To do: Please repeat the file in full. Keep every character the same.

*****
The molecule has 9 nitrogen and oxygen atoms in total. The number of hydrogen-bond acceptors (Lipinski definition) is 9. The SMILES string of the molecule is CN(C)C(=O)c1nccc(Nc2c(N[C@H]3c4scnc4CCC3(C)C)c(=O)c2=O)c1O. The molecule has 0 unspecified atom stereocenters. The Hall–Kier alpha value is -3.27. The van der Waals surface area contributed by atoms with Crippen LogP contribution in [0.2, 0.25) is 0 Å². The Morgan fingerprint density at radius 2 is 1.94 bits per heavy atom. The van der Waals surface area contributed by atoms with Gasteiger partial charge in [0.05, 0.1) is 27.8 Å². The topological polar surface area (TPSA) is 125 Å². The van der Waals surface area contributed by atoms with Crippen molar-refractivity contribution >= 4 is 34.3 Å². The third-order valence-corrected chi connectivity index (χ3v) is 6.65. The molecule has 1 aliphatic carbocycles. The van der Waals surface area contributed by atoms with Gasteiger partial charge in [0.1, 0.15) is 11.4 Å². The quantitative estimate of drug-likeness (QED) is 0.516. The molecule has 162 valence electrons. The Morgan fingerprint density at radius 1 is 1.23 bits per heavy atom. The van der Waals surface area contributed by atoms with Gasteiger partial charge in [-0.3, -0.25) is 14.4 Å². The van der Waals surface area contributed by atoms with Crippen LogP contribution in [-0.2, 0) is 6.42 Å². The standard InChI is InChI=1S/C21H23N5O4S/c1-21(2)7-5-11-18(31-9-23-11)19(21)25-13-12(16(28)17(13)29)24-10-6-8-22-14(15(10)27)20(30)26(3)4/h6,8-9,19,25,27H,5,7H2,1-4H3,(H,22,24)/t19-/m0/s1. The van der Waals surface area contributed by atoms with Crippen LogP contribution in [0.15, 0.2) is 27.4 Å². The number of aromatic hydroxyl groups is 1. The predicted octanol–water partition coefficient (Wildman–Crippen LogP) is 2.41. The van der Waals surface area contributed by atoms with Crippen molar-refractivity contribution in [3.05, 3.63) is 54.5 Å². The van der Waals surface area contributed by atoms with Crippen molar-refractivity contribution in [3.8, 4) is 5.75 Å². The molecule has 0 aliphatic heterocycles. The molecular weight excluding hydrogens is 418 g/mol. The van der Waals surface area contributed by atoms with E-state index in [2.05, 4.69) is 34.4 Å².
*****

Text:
The molecule has 9 nitrogen and oxygen atoms in total. The number of hydrogen-bond acceptors (Lipinski definition) is 9. The SMILES string of the molecule is CN(C)C(=O)c1nccc(Nc2c(N[C@H]3c4scnc4CCC3(C)C)c(=O)c2=O)c1O. The molecule has 0 unspecified atom stereocenters. The Hall–Kier alpha value is -3.27. The van der Waals surface area contributed by atoms with Crippen LogP contribution in [0.2, 0.25) is 0 Å². The Morgan fingerprint density at radius 2 is 1.94 bits per heavy atom. The van der Waals surface area contributed by atoms with Gasteiger partial charge in [0.05, 0.1) is 27.8 Å². The topological polar surface area (TPSA) is 125 Å². The van der Waals surface area contributed by atoms with Crippen molar-refractivity contribution >= 4 is 34.3 Å². The third-order valence-corrected chi connectivity index (χ3v) is 6.65. The molecule has 1 aliphatic carbocycles. The van der Waals surface area contributed by atoms with Gasteiger partial charge in [0.1, 0.15) is 11.4 Å². The quantitative estimate of drug-likeness (QED) is 0.516. The molecule has 162 valence electrons. The Morgan fingerprint density at radius 1 is 1.23 bits per heavy atom. The van der Waals surface area contributed by atoms with Gasteiger partial charge in [-0.3, -0.25) is 14.4 Å². The van der Waals surface area contributed by atoms with Crippen LogP contribution in [-0.2, 0) is 6.42 Å². The standard InChI is InChI=1S/C21H23N5O4S/c1-21(2)7-5-11-18(31-9-23-11)19(21)25-13-12(16(28)17(13)29)24-10-6-8-22-14(15(10)27)20(30)26(3)4/h6,8-9,19,25,27H,5,7H2,1-4H3,(H,22,24)/t19-/m0/s1. The van der Waals surface area contributed by atoms with Crippen LogP contribution in [0.15, 0.2) is 27.4 Å². The number of aromatic hydroxyl groups is 1. The predicted octanol–water partition coefficient (Wildman–Crippen LogP) is 2.41. The van der Waals surface area contributed by atoms with Crippen molar-refractivity contribution in [3.05, 3.63) is 54.5 Å². The van der Waals surface area contributed by atoms with Crippen molar-refractivity contribution in [3.8, 4) is 5.75 Å². The molecule has 0 aliphatic heterocycles. The molecular weight excluding hydrogens is 418 g/mol. The van der Waals surface area contributed by atoms with E-state index in [2.05, 4.69) is 34.4 Å².